It all began innocently enough 10 years ago. It was our first trip to Bangkok, we were sitting in the hotel looking through all our tourist info, trying to decide what to see, when James said, “Hey, this sounds cool. It’s some guy’s house who designed Thai silk fabric. Wanna go?”
Of course … he’d said the magic word. Silk. He knew I was addicted to that luscious fabric, so how could I resist. Little did I know that I would fall hopelessly in love with Jim Thompson’s … house.
Now, 10 years later, we revisited the scene of the seduction.
Just a Sky Train Ride Away. It’s hard to believe that a few blocks from Bangkok’s bustling Sky Train is a calm, tropical oasis. You step into another world … and time melts away when you enter the gates of the Jim Thompson House.
James H.W. Thompson is a legend in Thailand. A former military intelligence officer, he was an American entrepreneur who revitalized the Thai silk industry, founded the Jim Thompson Thai Silk Company, then mysteriously disappeared without a trace in 1967 while vacationing in Malaysia’s Cameron Highlands. He took a walk on Easter Sunday … and never came back!
Thompson’s business was a true cottage industry. His silk was woven by women in their homes in the Bangkok village of Ban Krua. Since he visited the artisans every morning, he decided to buy a piece of land just across the klong (canal) from the village to build his house.
And what a house … not in the grand sense, but in its embrace of elegant simplicity.
“Thompson was deeply captivated by the nostalgic charm of old, and more simple Bangkok. The enchanting aspects of life along the klong or waterways, fascinated him. Wooden houses, some in the traditional Thai style, in the cool shade of trees lining the river banks, their branches arching over across the klong. The daily traffic – boats plying up and down the waterway selling their wares…With city noises muted by the trees and by the klong, the pace seems visibly slower.” –Thompson Foundation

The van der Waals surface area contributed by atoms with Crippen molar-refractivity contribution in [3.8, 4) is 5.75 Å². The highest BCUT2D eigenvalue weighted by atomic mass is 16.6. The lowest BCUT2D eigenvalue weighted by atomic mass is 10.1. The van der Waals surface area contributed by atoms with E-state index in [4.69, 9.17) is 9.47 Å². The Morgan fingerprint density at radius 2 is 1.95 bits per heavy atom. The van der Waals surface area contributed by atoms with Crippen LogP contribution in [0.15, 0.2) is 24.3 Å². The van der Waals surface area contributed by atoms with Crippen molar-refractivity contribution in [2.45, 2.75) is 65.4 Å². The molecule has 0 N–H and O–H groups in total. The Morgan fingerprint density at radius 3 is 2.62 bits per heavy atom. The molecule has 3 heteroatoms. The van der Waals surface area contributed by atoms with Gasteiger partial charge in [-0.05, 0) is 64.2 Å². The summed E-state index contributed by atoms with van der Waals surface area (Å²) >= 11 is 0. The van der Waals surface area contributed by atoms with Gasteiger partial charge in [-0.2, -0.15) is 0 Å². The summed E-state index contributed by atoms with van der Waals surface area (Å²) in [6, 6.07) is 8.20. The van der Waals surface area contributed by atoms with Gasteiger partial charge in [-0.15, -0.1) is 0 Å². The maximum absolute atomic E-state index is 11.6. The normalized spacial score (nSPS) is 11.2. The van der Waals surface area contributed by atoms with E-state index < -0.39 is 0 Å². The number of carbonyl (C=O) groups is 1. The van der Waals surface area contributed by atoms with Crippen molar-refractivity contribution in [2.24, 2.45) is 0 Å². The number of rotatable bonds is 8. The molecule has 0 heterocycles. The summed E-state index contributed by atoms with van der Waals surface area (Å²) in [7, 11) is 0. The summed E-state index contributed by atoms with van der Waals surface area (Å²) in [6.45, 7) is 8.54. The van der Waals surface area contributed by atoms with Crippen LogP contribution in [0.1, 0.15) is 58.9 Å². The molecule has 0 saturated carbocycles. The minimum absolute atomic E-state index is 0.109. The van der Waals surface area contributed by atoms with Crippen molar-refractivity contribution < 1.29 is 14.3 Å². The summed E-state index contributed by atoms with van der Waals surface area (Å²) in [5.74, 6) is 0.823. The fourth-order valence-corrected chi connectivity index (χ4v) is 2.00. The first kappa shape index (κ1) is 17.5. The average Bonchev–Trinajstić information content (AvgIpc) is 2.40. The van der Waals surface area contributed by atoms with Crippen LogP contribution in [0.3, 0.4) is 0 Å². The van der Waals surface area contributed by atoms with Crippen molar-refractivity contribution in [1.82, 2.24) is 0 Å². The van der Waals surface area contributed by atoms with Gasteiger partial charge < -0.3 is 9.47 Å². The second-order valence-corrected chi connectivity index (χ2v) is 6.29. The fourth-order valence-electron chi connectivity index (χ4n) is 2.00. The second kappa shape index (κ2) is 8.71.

Thompson purchased six old Thai wooden houses from around the country, then had them dismantled and shipped to his Bangkok property. Then they were reassembled to form one large house that is open and airy, yet intimate with its oiled teak walls and dark interiors. The supporting columns and walls of the house lean slightly inward, adding to the illusion of height and grace. Thompson then adorned his home with minimal Asian antiques and art, paired with luxurious silk fabrics.
The Perfect House for a Couple of Nomads. One practical feature of the Thai house is that it can be easily assembled or taken down. The entire house is built in light, pre-fabricated sections – each section forms a wall. Then each wall is fitted together and hung on the superstructure – a frame of wooden pillars – without nails. The fact that the house could be taken down and re-assembled suited the Thai way of life. Families moved often, so the house would be taken down, stacked on a raft and floated down the nearest klong to a new location. Now, that’s my kind of house!
The tropical landscape surrounding the house is stunning, lush with greenery, patch-worked with koi-laden ponds, and studded with urns full of water lilies and orchids.
Oh, and I almost forgot about the silk. Well, that’s a whole other story.